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Pain relief by applying transcutaneous electrical nerve stimulation (TENS) on acupuncture points during the first stage of labor: A randomized double-blind placebo-controlled trial

Chao, An-Shinea; Chao, Angela,b; Wang, Tzu-Haoa; Chang, Yu-Chengb; Peng, Hsiu-Hueia; Chang, Shuenn-Dyha; Chao, Annec; Chang, Chee-Jend; Lai, Chyong-Hueya,*; Wong, Alice M.K.e

doi: 10.1016/j.pain.2006.08.016
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Transcutaneous electrical nerve stimulation (TENS) is one of the non-pharmacological means of pain relief for labor and delivery. We aimed to investigate the efficacy and safety of TENS on specific acupuncture points for reducing pain in the first stage of labor. In this double-blind, placebo-controlled trial, we randomly assigned healthy full-term parturients in active phase of first-stage labor to either TENS on four acupuncture points (Hegu [Li 4] and Sanyinjiao [Sp 6]) (n = 52) or the TENS placebo (n = 53). Visual analogue scale (VAS) was used to assess pain before and 30 and 60 min after treatment. The primary outcome was the rate of VAS score decrease ≥3 in each group. A questionnaire was given at 24 h post-partum to evaluate the satisfaction of pain relieving method and the willingness to have the same treatment again. Mode of delivery and neonatal effect were measured as secondary outcome. One hundred women were eligible for analysis. TENS group experienced VAS score reduction ≥3 significantly more common than the TENS placebo group (31/50 [62%] vs 7/50 [14%], P < 0.001). Willingness of using the same analgesic method for a future childbirth was also significantly different (TENS: 48/50 [96%] vs TENS placebo: 33/50 [66%], P < 0.001). Operative delivery was increased in the TENS group (12/50 [24%] vs 4/50 [8%], P = 0.05), but the neonatal outcomes were not different. The application of TENS on specific acupuncture points could be a non-invasive adjunct for pain relief in the first stage of labor.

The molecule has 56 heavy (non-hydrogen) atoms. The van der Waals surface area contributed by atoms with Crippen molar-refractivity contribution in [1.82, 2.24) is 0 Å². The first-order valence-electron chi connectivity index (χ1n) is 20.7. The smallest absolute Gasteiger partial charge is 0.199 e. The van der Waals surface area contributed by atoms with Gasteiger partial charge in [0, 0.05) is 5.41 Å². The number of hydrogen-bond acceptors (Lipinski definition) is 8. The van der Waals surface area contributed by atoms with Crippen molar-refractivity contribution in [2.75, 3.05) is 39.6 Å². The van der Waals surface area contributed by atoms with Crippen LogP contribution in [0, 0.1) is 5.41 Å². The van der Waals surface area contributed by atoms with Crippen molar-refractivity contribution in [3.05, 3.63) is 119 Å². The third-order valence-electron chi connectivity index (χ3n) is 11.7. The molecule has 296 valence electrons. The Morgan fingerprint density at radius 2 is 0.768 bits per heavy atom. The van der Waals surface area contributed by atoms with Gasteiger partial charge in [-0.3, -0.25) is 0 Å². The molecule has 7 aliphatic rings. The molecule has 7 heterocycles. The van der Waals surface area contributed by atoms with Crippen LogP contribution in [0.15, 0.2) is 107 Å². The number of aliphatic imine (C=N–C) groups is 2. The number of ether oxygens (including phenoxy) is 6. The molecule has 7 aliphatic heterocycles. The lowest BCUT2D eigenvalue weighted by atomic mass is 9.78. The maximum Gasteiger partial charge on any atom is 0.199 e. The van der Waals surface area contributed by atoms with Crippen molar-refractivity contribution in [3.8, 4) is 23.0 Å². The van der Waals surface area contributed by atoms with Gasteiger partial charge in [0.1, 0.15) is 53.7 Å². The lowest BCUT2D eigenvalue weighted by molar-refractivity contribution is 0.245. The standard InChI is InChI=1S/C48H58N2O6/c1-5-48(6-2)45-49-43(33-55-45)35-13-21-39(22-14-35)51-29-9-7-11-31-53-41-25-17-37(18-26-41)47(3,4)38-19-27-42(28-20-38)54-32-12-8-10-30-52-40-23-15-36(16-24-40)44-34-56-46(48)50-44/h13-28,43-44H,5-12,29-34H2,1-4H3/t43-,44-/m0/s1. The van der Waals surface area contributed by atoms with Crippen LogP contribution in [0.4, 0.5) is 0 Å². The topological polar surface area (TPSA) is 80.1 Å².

aDepartment of Obstetrics and Gynecology, Chang Gung Memorial Hospital and Chang Gung University College of Medicine, Taoyuan, Taiwan

bGraduate Institute of Clinical Medical Sciences, Chang Gung University, Taiwan

cDepartment of Anesthesiology, National Taiwan University Hospital, Taipei, Taiwan

dGraduate Institute of Basic Medical Sciences, Chang Gung University, Taiwan

eDepartment of Physical Medicine and Rehabilitation, Chang Gung Memorial Hospital and Chang Gung University College of Medicine, Taoyuan, Taiwan

*Corresponding author. Tel.: +886 3 3281200; fax: +886 3 3288252.

E-mail: laich46@cgmh.org.tw

Submitted February 21, 2006; revised July 25, 2006; accepted August 15, 2006.

© 2007 Lippincott Williams & Wilkins, Inc.
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